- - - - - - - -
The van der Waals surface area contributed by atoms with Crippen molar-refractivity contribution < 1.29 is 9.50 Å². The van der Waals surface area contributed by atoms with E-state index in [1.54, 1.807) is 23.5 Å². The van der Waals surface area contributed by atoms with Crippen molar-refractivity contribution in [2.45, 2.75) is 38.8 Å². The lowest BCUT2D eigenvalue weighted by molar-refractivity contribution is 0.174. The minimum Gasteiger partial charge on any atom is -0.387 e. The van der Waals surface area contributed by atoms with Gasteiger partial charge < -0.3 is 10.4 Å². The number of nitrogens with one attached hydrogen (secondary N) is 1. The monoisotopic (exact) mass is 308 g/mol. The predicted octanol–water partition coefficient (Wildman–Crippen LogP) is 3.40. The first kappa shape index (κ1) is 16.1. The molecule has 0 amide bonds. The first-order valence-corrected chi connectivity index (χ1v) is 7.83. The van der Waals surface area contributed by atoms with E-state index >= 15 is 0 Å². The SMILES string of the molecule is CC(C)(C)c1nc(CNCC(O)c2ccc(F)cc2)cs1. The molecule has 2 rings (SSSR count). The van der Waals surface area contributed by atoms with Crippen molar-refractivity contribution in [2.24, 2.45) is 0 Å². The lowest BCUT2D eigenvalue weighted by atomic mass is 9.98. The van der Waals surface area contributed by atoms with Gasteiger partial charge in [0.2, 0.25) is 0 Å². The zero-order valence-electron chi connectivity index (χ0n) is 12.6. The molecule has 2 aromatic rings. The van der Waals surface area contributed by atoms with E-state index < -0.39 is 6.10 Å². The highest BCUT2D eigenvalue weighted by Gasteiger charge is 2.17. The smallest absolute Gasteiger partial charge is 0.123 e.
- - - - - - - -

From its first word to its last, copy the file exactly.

The van der Waals surface area contributed by atoms with Crippen molar-refractivity contribution < 1.29 is 9.50 Å². The van der Waals surface area contributed by atoms with E-state index in [1.54, 1.807) is 23.5 Å². The van der Waals surface area contributed by atoms with Crippen molar-refractivity contribution in [2.45, 2.75) is 38.8 Å². The lowest BCUT2D eigenvalue weighted by molar-refractivity contribution is 0.174. The minimum Gasteiger partial charge on any atom is -0.387 e. The van der Waals surface area contributed by atoms with Gasteiger partial charge < -0.3 is 10.4 Å². The number of nitrogens with one attached hydrogen (secondary N) is 1. The monoisotopic (exact) mass is 308 g/mol. The predicted octanol–water partition coefficient (Wildman–Crippen LogP) is 3.40. The first kappa shape index (κ1) is 16.1. The molecule has 0 amide bonds. The first-order valence-corrected chi connectivity index (χ1v) is 7.83. The van der Waals surface area contributed by atoms with E-state index >= 15 is 0 Å². The SMILES string of the molecule is CC(C)(C)c1nc(CNCC(O)c2ccc(F)cc2)cs1. The molecule has 2 rings (SSSR count). The van der Waals surface area contributed by atoms with Crippen molar-refractivity contribution in [2.24, 2.45) is 0 Å². The lowest BCUT2D eigenvalue weighted by atomic mass is 9.98. The van der Waals surface area contributed by atoms with Gasteiger partial charge in [0.2, 0.25) is 0 Å². The zero-order valence-electron chi connectivity index (χ0n) is 12.6. The molecule has 2 aromatic rings. The van der Waals surface area contributed by atoms with E-state index < -0.39 is 6.10 Å². The highest BCUT2D eigenvalue weighted by Gasteiger charge is 2.17. The smallest absolute Gasteiger partial charge is 0.123 e.